According to the St. Cloud Times’ editorial board, the legislature’s responsibility is to keep students warm, safe and dry. According the Editorial Board, Devinder Malhotra, the newly-named chancellor of the Minnesota State system, told their editorial board that “Asset preservation is our top priority. We need to give our students a quality educational experience. … We also need to keep them warm, safe and dry.”

With St. Cloud State’s on-campus enrollment shrinking annually and with the University running multi-million dollar annual deficits, you’d think that getting St. Cloud State’s financial and enrollment situations turned around would be high on Malhotra’s list. Despite the fact that Dr. Malhotra once was St. Cloud State’s provost, turning around the University isn’t part of his focus.

Then again, straightening out the University hasn’t been a priority for MnSCU in years. They ignored the mismanagement of the University’s finances. They didn’t intervene when the University’s enrollment problems became chronic. They didn’t bother to inquire as to why St. Cloud State sent $1,000,000+ checks to the Wedum Foundation each year.

To be fair, though, MnSCU wasn’t the only institution that failed the University. The St. Cloud Times did little more than publish St. Cloud State’s press releases. Investigative journalism was left to LFR and, occasionally, to MPR.

The St. Cloud business community were enablers for St. Cloud State, too. As long as President Potter stayed engaged in the community, the business community turned a blind eye towards St. Cloud State. Other institutions that let SCSU down were the IFO and the Faculty Association.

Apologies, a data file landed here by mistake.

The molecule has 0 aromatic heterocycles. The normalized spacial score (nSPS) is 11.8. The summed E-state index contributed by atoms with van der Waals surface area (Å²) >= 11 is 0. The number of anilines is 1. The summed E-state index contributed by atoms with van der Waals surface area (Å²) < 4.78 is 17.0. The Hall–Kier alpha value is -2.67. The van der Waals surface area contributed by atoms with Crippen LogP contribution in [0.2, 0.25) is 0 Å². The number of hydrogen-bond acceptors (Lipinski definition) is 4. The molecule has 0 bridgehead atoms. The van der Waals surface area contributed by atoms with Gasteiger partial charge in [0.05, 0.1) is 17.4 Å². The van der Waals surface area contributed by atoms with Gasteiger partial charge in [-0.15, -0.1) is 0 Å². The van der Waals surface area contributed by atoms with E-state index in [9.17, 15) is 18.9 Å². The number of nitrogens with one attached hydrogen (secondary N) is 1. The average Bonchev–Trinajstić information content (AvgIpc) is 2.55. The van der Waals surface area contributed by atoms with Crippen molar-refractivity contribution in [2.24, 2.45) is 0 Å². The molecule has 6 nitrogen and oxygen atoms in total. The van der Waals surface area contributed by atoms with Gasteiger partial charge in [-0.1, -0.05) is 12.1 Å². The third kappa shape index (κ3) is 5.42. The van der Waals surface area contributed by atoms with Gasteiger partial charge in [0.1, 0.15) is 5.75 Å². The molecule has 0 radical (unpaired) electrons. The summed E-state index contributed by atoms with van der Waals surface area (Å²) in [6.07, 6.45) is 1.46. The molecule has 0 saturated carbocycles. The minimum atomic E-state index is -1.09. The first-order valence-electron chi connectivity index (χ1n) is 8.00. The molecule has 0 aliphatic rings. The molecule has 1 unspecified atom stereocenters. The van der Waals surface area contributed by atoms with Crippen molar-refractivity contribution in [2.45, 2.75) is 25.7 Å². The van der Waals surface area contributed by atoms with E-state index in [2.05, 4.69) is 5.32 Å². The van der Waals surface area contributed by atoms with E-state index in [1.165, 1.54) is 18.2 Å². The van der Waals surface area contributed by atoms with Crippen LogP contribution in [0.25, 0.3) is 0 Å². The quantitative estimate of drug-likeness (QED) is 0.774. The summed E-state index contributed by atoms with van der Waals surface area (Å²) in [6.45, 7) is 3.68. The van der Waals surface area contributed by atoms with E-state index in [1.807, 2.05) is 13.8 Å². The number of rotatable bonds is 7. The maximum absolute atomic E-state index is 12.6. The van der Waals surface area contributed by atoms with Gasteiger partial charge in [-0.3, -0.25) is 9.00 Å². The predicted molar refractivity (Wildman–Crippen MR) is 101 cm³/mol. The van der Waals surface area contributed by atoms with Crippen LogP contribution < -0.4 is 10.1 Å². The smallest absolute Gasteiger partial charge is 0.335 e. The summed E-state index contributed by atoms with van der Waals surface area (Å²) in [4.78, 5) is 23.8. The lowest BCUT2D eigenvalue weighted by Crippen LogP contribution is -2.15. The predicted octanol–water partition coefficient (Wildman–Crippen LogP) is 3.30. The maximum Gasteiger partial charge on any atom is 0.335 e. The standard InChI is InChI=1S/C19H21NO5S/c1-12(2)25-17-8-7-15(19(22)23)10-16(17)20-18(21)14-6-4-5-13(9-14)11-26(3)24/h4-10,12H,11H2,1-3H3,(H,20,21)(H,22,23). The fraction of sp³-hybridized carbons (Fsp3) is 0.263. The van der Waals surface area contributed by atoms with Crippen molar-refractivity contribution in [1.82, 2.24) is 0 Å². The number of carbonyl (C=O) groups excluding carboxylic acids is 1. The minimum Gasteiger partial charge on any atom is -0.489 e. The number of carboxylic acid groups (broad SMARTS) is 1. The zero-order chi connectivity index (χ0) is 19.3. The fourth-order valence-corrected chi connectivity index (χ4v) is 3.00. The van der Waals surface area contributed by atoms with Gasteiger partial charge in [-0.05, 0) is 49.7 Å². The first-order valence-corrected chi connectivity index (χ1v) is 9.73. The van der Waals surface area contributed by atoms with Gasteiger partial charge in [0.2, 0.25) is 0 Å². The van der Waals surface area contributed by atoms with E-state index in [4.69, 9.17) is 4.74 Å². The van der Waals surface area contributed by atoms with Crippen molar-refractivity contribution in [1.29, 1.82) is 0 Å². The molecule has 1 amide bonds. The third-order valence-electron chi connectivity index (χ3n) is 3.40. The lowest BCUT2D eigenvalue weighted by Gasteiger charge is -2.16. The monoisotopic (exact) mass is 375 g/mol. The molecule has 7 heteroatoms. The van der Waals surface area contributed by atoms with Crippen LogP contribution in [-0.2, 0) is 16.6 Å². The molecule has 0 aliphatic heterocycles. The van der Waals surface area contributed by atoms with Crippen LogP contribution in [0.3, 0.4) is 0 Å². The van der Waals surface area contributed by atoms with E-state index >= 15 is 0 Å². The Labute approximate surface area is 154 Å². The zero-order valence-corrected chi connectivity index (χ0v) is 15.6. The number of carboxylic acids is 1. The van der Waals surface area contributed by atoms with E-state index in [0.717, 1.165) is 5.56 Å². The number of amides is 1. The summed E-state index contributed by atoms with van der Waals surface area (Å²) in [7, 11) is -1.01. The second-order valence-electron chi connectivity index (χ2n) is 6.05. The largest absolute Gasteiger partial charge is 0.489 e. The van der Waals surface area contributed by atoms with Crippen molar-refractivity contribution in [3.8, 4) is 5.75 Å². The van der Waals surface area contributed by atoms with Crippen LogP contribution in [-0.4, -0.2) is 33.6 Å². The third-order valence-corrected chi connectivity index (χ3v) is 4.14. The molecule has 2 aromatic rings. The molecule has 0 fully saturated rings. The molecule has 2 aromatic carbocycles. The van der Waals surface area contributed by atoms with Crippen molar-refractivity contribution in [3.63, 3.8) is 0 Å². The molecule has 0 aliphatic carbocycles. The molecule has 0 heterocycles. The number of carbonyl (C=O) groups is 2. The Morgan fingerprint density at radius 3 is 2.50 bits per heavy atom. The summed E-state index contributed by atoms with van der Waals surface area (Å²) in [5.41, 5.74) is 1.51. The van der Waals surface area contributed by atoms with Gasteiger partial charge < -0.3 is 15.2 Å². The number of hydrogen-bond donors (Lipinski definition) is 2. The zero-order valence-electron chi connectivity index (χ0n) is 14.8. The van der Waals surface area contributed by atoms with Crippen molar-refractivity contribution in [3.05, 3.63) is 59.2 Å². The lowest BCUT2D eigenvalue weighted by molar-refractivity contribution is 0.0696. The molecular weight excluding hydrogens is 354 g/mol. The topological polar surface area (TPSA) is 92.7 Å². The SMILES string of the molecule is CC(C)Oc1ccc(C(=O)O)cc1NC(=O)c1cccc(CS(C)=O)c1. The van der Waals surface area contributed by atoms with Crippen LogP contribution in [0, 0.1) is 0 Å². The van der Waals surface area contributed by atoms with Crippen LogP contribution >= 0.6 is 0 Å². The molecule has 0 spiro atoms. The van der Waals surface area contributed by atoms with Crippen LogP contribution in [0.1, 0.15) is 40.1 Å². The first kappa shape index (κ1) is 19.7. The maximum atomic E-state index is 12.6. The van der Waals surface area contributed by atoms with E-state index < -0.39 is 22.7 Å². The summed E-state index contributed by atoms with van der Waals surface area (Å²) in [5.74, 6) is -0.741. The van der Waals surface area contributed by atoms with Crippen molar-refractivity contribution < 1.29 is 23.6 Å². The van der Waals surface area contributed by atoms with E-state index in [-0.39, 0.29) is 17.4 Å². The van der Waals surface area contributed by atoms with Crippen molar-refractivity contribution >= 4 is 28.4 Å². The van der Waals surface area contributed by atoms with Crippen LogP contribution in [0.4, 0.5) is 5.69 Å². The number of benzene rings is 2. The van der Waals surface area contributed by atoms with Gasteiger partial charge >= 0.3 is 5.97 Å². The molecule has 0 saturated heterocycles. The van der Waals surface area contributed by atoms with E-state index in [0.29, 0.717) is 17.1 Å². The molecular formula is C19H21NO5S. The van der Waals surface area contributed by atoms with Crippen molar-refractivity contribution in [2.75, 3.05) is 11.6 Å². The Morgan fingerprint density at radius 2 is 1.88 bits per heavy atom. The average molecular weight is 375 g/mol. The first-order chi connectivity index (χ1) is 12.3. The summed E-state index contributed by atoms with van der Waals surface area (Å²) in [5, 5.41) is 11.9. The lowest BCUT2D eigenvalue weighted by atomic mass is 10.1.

The problem within the Faculty Association is that too many of them want to be administrators. That’s caused some in FA leadership to turn a blind eye towards the University’s health in the hopes of getting that last high-paying job of their professional career.

The IFO, the union representing the professors at MnSCU’s 4-year universities, has done little in terms of putting pressure on the legislature. As a direct result of the IFO’s inaction, dozens of faculty have either gotten laid off or have accepted early retirement packages.

What’s stunning is that Chancellor Malhotra hasn’t offered a plan to turn St. Cloud State around. He hasn’t even insisted that St. Cloud State’s next president have a specific plan to turn St. Cloud State around. I know this because the ‘finalists’ for the job don’t have much of an understanding of the University’s difficulties. For that matter, the University doesn’t even have a CFO who can tell the next president just how awful of shape the University is in.

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2 Responses to “Defining the legislature’s job”

  • Rexnewman says:

    MnScu needs to right-size, yes, CLOSING several campuses. I’d keep SCSU but jettison the useless degree programs.

  • Gary Gross says:

    Rex, I agree but that’s just the starting point. We must clean up the spending decisions. Some of the things that they’ve spent money on are totally indefensible. It’s like they don’t care that it’s someone else’s money. A very wise man once told me that spending Other People’s Money, aka OPM, is addicting if you don’t pay attention. It’s as addicting as opium.

    If the legislature mandated that Minnesota State’s universities got rid of their victimology degrees (pretty much defined as any degree that ends with the word studies), I’d be a happy camper.

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